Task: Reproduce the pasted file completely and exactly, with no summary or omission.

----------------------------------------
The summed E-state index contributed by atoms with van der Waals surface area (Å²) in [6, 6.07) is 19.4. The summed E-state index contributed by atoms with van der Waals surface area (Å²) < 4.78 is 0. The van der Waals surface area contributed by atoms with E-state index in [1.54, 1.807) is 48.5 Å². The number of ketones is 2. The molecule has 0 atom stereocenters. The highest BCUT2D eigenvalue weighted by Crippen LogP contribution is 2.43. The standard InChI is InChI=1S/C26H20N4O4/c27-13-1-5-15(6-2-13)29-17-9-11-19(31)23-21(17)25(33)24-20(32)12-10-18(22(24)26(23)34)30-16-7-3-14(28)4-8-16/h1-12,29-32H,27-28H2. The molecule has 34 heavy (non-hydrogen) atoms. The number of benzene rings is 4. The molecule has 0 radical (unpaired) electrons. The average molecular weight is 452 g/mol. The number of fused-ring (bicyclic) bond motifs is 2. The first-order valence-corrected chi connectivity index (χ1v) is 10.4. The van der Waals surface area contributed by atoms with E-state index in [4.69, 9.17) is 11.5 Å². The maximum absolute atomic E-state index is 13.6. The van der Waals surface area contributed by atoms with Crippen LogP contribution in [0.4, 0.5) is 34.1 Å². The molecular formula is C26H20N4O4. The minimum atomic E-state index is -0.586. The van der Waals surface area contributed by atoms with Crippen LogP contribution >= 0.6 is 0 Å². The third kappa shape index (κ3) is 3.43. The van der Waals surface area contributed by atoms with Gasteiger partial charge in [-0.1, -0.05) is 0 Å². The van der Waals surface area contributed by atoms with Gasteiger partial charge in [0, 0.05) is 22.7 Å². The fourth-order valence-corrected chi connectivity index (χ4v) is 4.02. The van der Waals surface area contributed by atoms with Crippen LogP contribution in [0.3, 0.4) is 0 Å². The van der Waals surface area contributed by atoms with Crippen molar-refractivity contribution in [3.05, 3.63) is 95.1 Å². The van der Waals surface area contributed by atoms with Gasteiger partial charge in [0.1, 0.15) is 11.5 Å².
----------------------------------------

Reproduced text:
The summed E-state index contributed by atoms with van der Waals surface area (Å²) in [6, 6.07) is 19.4. The summed E-state index contributed by atoms with van der Waals surface area (Å²) < 4.78 is 0. The van der Waals surface area contributed by atoms with E-state index in [1.54, 1.807) is 48.5 Å². The number of ketones is 2. The molecule has 0 atom stereocenters. The highest BCUT2D eigenvalue weighted by Crippen LogP contribution is 2.43. The standard InChI is InChI=1S/C26H20N4O4/c27-13-1-5-15(6-2-13)29-17-9-11-19(31)23-21(17)25(33)24-20(32)12-10-18(22(24)26(23)34)30-16-7-3-14(28)4-8-16/h1-12,29-32H,27-28H2. The molecule has 34 heavy (non-hydrogen) atoms. The number of benzene rings is 4. The molecule has 0 radical (unpaired) electrons. The average molecular weight is 452 g/mol. The number of fused-ring (bicyclic) bond motifs is 2. The first-order valence-corrected chi connectivity index (χ1v) is 10.4. The van der Waals surface area contributed by atoms with E-state index in [4.69, 9.17) is 11.5 Å². The maximum absolute atomic E-state index is 13.6. The van der Waals surface area contributed by atoms with Crippen LogP contribution in [0.4, 0.5) is 34.1 Å². The molecular formula is C26H20N4O4. The minimum atomic E-state index is -0.586. The van der Waals surface area contributed by atoms with Crippen LogP contribution >= 0.6 is 0 Å². The third kappa shape index (κ3) is 3.43. The van der Waals surface area contributed by atoms with Gasteiger partial charge in [-0.1, -0.05) is 0 Å². The van der Waals surface area contributed by atoms with Gasteiger partial charge in [0, 0.05) is 22.7 Å². The fourth-order valence-corrected chi connectivity index (χ4v) is 4.02. The van der Waals surface area contributed by atoms with Crippen LogP contribution in [0.3, 0.4) is 0 Å². The van der Waals surface area contributed by atoms with Crippen molar-refractivity contribution in [3.05, 3.63) is 95.1 Å². The van der Waals surface area contributed by atoms with Gasteiger partial charge in [0.1, 0.15) is 11.5 Å².